To See a World in a Grain of Sand…………….

By Mia Pinjuh

To see a world in a grain of sand……………. continues to mine the rich field of influences that Marion Borgelt has established as her own throughout her artistic career. It draws on the artist’s understanding of time, space and motion as elemental forces that govern human life. This collection of works both reveals and questions the way people measure time and come to terms with their place in the universe. The science of chronology is evidence of the human instinct to impose order and reason on nature, as a way of exercising a measure of control over their surroundings. However, it is the overarching rhythms and cosmic cycles that interest Borgelt, as her works delve into the essential and primordial.

The works displayed here navigate opposing forces, embodying the cadences and motions of a continual exchange of energy. Cycles of expansion and contraction characterise the large-scale paintings and the series of sculptural pieces. The Candescent Moon Linear sculpture, in particular, represents the measured compression and expansion of a range of natural phenomena such as tidal forces, the orbit of celestial bodies, lunar phases and the human pulse. Each unit changes in scale, advancing and receding in a steady beat, like a metronome. The changing shift of the half spheres in Tsukimi Slice echo both the moon and the human pulse, pointing to the irrevocable link between humans and the environment. The human body is further suggested by the distinction between the delicacy of the eggshell surface and the rich, almost-unsettling gloss of the crimson hue that is gradually revealed.

The use of eggshells in this collection of works indicates the vital significance of the organic and elemental in Borgelt’s body of work. The shells form a mosaic surface that appears to glow.  In Tsukimi Whorls, they are used to great effect in forming a double spiral on timber spheres. They are worlds spinning on an axis, gathering momentum and force. The group of sculptures is a variation on Borgelt’s ever-present ideas of motion and cyclical change.

The solid glass sphere sequence titled Tsukimi with Rings, articulates perfectly the notions behind To see a world in a grain of sand……………. Each sphere is a single unit that contains activity and motion and places tangible limits on the chaos that exists within.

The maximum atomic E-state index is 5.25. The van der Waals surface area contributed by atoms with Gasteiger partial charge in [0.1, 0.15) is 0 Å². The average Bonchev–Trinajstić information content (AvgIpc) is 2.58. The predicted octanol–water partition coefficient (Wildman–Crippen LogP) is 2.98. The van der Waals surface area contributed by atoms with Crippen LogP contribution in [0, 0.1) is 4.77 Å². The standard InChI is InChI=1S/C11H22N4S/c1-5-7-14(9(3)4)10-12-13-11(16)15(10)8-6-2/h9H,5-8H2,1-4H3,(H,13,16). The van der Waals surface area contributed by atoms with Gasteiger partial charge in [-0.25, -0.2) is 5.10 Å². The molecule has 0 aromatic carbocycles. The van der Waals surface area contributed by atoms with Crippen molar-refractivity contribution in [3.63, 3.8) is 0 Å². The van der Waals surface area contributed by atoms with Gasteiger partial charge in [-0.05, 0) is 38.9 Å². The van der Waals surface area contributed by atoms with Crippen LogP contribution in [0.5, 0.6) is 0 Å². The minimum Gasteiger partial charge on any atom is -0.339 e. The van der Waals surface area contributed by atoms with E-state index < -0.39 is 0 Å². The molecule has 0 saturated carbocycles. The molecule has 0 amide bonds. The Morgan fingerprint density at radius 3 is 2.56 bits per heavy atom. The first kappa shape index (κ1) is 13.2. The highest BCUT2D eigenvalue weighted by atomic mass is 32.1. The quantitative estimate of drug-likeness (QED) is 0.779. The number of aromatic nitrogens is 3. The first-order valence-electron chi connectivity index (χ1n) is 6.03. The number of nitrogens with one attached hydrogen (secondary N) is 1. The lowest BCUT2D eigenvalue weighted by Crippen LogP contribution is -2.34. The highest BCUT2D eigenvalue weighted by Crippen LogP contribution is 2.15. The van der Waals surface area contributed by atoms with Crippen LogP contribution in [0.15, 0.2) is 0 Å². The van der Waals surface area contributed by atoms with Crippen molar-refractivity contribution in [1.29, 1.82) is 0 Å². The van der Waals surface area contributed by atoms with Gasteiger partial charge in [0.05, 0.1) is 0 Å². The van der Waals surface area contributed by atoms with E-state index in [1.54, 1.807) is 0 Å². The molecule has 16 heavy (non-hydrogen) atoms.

Borgelt’s paintings aim to transcend the flat surface of the canvas, appearing to form three-dimensional shapes. The Persian Strobe series shuns the explicit, favoring a subtle suggestion of exoticism. The overlapping and interlacing shapes imply the hallowed architectural forms of cupolas, spires and minarets. Abstract forms are gradually revealed, pointing to an image that hovers just out of reach for the viewer. As arresting as Borgelt’s work is on first viewing, it also relies on the viewer’s extended engagement and meditation.

An interactive element is strongly present in this collection, as with previous Borgelt exhibitions. It is keenly felt in the cut canvas works of the Liquid Light Series where a new level of complexity is on display. Their potency is fully realized only when the viewer considers the work from several angles. Liquid Light’s meticulously folded strips glow vividly, forming shapes that appear to lift out and levitate above the canvas. As one moves along, the vibrant hues shift to create shapes of varying brilliance and intensity.

On the whole, Borgelt’s articulate expressions of sophisticated concepts are matched by impressive technical accomplishment. To see a world in a grain of sand……………. refines Borgelt’s artistic purpose by marrying confidence of execution with thoughtful exploration of familiar themes.

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